I get a lot of comments hostile to doctors, and I’m OK with that. Going to a doctor can be comforting, painful, humiliating, frightening, or all of the above. Doctors can be saints, assholes, and everything in between. But there are two phenomena I find puzzling. One is the act of “punishing” the doctor by not taking care of yourself, the other the idea that the doctor should take care of you for free.
We pay doctors for their professional expertise. We hope that they will behave as compassionate professionals, but as human beings, we often fail. I strive to be compassionate, and teach that to my residents and students, but we all have our bad days.
Compassion does not mean doing whatever the patient asks. Being a doctor means telling people every day things they don’t want to hear. I frequently see patients who refuse to take medications, won’t follow a diet, or avoid vaccines because (they say) they are mad at their doctor. I have news for these people: doctor’s don’t lose a lot of sleep over patients who choose to go their own way. While I certainly prefer that you take good care of yourself, if you choose not to, there is a danger that my focus may shift to people who want to get better.
Digging a bit deeper, when I hear, “I’m not taking that pill because the doctor’s an ass,” I think of two different things. One is an immature hostility that harms no one but the patient, but on another level, I hear someone who may be more frightened than they are letting on, and are in denial about their disease. If I am very lucky, I can reach this person.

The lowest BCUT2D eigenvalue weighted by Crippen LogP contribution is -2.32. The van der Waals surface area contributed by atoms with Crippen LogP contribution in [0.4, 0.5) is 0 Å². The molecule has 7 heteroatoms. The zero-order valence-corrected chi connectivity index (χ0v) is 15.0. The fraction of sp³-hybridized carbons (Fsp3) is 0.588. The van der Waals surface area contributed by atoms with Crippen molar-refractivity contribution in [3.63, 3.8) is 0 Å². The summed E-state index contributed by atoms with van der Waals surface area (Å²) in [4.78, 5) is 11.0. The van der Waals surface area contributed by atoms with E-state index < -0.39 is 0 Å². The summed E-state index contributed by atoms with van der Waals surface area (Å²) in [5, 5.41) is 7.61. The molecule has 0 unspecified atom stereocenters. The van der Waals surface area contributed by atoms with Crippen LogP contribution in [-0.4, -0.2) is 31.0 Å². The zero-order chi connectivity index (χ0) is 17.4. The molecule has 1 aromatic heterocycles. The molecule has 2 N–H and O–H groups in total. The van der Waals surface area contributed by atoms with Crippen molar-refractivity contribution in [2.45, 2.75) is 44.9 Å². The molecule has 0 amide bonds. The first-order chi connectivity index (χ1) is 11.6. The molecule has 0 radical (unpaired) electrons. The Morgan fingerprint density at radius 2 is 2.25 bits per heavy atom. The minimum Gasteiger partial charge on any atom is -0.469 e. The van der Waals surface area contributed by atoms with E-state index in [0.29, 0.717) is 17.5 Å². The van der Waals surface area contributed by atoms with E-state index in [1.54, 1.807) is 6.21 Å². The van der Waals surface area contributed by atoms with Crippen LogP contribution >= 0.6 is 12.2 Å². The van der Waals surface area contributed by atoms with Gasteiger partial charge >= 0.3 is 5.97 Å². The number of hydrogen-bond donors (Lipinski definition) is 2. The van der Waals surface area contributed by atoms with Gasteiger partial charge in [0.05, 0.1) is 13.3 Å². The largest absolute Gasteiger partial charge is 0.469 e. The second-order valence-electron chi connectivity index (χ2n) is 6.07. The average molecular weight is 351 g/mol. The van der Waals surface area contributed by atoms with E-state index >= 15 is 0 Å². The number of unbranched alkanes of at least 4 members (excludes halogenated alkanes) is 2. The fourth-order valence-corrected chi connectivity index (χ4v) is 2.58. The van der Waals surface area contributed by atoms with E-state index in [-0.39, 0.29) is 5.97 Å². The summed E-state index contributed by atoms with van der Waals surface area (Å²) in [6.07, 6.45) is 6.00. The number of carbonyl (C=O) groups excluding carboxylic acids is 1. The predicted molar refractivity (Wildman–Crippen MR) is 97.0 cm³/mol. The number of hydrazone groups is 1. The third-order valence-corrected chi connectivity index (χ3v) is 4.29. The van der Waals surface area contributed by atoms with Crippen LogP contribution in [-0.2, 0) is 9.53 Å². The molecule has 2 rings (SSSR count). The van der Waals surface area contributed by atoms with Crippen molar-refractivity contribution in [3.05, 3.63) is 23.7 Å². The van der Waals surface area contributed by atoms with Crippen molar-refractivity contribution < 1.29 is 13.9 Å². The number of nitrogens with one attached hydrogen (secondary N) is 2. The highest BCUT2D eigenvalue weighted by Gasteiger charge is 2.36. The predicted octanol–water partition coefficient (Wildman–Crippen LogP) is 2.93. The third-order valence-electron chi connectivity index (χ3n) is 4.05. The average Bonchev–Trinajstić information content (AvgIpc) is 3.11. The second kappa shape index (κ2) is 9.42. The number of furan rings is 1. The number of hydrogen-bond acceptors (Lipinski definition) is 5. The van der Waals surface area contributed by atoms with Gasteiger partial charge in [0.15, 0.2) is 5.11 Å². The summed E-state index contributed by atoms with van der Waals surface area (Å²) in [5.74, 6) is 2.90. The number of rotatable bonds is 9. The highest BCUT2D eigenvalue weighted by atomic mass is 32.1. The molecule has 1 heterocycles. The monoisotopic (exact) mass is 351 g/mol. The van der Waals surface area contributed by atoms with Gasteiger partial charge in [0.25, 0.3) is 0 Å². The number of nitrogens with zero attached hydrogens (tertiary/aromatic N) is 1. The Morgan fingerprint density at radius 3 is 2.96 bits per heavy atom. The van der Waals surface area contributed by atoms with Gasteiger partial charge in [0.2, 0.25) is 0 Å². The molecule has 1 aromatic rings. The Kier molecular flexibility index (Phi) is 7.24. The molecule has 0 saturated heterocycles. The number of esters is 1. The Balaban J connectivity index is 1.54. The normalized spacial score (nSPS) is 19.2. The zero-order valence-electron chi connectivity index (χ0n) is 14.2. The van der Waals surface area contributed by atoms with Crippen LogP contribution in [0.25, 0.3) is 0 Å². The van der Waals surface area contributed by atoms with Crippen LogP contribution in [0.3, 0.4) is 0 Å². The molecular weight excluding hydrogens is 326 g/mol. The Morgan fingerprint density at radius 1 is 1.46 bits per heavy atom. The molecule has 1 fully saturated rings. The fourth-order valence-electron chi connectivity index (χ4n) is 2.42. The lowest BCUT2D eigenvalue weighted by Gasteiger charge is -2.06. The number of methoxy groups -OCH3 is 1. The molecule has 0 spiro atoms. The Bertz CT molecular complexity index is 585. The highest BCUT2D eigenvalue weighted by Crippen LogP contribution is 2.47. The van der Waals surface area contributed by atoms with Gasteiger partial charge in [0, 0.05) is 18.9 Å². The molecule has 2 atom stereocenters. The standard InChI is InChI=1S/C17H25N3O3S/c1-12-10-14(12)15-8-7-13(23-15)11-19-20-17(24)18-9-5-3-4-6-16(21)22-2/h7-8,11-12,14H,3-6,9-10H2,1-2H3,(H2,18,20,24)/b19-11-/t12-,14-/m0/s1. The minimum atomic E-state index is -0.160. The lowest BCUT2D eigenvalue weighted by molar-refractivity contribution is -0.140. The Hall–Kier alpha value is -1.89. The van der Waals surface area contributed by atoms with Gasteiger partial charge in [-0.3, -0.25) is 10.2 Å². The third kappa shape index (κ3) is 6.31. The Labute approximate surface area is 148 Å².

The other odd thing is people who think doctor’s should work for free. I don’t just mean those who think we need a new health care system, or who expect us to magically diagnose them over the phone—I mean people who think that we should write prescriptions, administer vaccines, or give advice without charging a fee. Folks, this is my livelihood. This is how I feed my family. My education wasn’t free. My office isn’t free. My supplies aren’t free. My time and expertise aren’t free. You pay me because you want my services (and out of simple respect). I don’t come to your restaurant and expect a free bowl of soup, so don’t expect a free flu shot from me. Of course, unlike a restaurant owner, I’m unlikely to turn you away if you walk in my door holding a bloody appendage.
Finally, a note on professionalism—no, not professional behavior, but the nature of professions. Doctors have a special knowledge and skill that we pay for. If we could all do it, that would be great, but we can’t. It’s easy to deceive ourselves that googling “high blood pressure” makes us knowledgeable enough to take care of ourselves, but it doesn’t. Every seemingly small decision we make every day is backed by years of study that inform us of the correct course to take, the risks, the benefits—-there are no simple decisions in medicine, or at least damned few.
Primary care docs may not get rich, but we are privileged to have a profession that allows us to study something fascinating and use that knowledge to help people. Like anyone else, we hope people follow our advice, and we hope they pay their bills, but neither is certain.